The problem develops before birth when there is not enough growth of the left ventricle and other structures (aortic and mitral valves that guard the exit and entrance of the ventricle and the aorta, the blood vessel that carries oxygenated blood from the left ventricle to the entire body).
In patients with this condition, the left side of the heart is unable to send enough blood to the body. As a result, the right side of the heart must maintain the circulation for both the lungs and the body. This extra workload eventually causes the heart to fail.
The only possibility of survival is a connection between the right and the left side of the heart its blood vessels, through which blood may pass. This is called a shunt. Babies are normally born with two of these connections (the foramen ovale and the ductus arteriosus), which normally close on their own a few days after birth.
If ductus arteriosus is allowed to close in a baby with hypoplastic left heart syndrome, however, the patient will quickly die because no blood will be pumped to the body.
As with most congenital heart defects, there is no known cause. Around 10% of patients with hypoplastic left heart syndrome will have other birth defects.
A physical exam may show signs of heart failure, liver enlargement, rapid breathing, and lethargy. Additionally, the pulse at various locations (wrist, groin, and others) is usually very weak. There are usually abnormal heart sounds when listening to the chest.
Tests may include:
  • ECG shows enlargement of the right ventricle of the heart
  • X-ray of the chest may show signs of other birth defects
  • Echocardiogram
  • Cardiac catheterization
If left untreated, hypoplastic left heart syndrome is fatal. Survival rates for the staged repair continue to rise as surgical technique and postoperative management improve. Survival after the first stage is more than 75%.
It is important to note that the size and function of the right ventricle are important determinants of outcome after surgery.
There is no known prevention for hypoplastic left heart syndrome. As with many congenital diseases, the causes of hypoplastic left heart syndrome are uncertain and have not been linked to a mother's disease or behavior.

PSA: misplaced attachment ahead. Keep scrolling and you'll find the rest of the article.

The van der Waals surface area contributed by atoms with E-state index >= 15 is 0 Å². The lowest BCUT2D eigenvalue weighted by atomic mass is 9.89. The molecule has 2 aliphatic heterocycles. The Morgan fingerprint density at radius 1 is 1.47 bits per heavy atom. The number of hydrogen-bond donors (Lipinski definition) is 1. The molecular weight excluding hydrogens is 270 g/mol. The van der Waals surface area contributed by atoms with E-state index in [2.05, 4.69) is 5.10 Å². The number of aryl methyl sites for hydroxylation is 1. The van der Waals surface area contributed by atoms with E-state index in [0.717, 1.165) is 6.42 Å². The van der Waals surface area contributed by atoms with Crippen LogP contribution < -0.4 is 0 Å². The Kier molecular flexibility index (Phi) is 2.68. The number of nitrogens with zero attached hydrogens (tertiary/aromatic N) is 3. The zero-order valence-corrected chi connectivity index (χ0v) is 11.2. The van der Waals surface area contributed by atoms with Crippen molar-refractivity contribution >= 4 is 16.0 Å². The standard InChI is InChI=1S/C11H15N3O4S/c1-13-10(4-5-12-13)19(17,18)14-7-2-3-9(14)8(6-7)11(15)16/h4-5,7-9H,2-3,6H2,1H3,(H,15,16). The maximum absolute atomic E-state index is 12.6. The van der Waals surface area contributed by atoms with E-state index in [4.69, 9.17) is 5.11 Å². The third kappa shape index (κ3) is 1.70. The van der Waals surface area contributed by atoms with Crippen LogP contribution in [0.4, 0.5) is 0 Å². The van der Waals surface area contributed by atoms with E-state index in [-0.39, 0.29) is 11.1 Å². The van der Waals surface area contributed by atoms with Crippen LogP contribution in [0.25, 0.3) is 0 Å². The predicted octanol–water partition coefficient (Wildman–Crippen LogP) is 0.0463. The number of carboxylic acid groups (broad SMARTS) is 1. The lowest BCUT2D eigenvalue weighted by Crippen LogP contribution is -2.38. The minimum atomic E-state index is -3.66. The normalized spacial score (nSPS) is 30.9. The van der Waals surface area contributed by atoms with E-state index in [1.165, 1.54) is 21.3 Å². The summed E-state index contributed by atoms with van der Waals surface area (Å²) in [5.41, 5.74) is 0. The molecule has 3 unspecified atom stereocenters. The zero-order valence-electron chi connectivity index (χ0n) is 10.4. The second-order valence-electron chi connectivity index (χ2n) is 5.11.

Complications include:
  • Irregular, fast heart rhythms (arrhythmias)
  • Chronic diarrhea (from a disease called protein loosing enteropathy)
  • Heart failure
  • Fluid in the abdomen (ascites) and in the lungs (pleural effusion)
  • Blockage of the artificial shunt
  • Strokes and other neurological complications
  • Sudden death

15 thoughts:


I can't even imagine what this feels like. But I do know that there is such thing, sometimes, as too much information. Sometimes, all you can do is love that little life in you ... and pray, if you can find it in you to do so. I'll be thinking of you. *hug*


I'm so sorry, I cannot begin to imagine what you are going through. All I can offer are prayers & support. A book that I read recently after losing my daughter brought me a lot of comfort...I Will Carry You by Angie Smith, it's an incredible book & one that may bring you strength in the moments when you need it most. Thinking of you & sending many prayers for you and your family.

Baby bump bound

Here by way of LFCA- just wanted to say I am so sorry and my thoughts are with you and your beautiful family.

Sassy Gal


I don't know you but, I have some friends and there son has this same thing. If you would like I can take your information and pass it on to them. I know that they are always willing to help a couple that recieve this diagnosis. There son is 5. So there is a positive outcome even when what all the doctors tell you sounds really bad. Anyway, if you want leave your info on my blog givingupadream.blogspot.com and I will get that out to them right away.

Praying for you,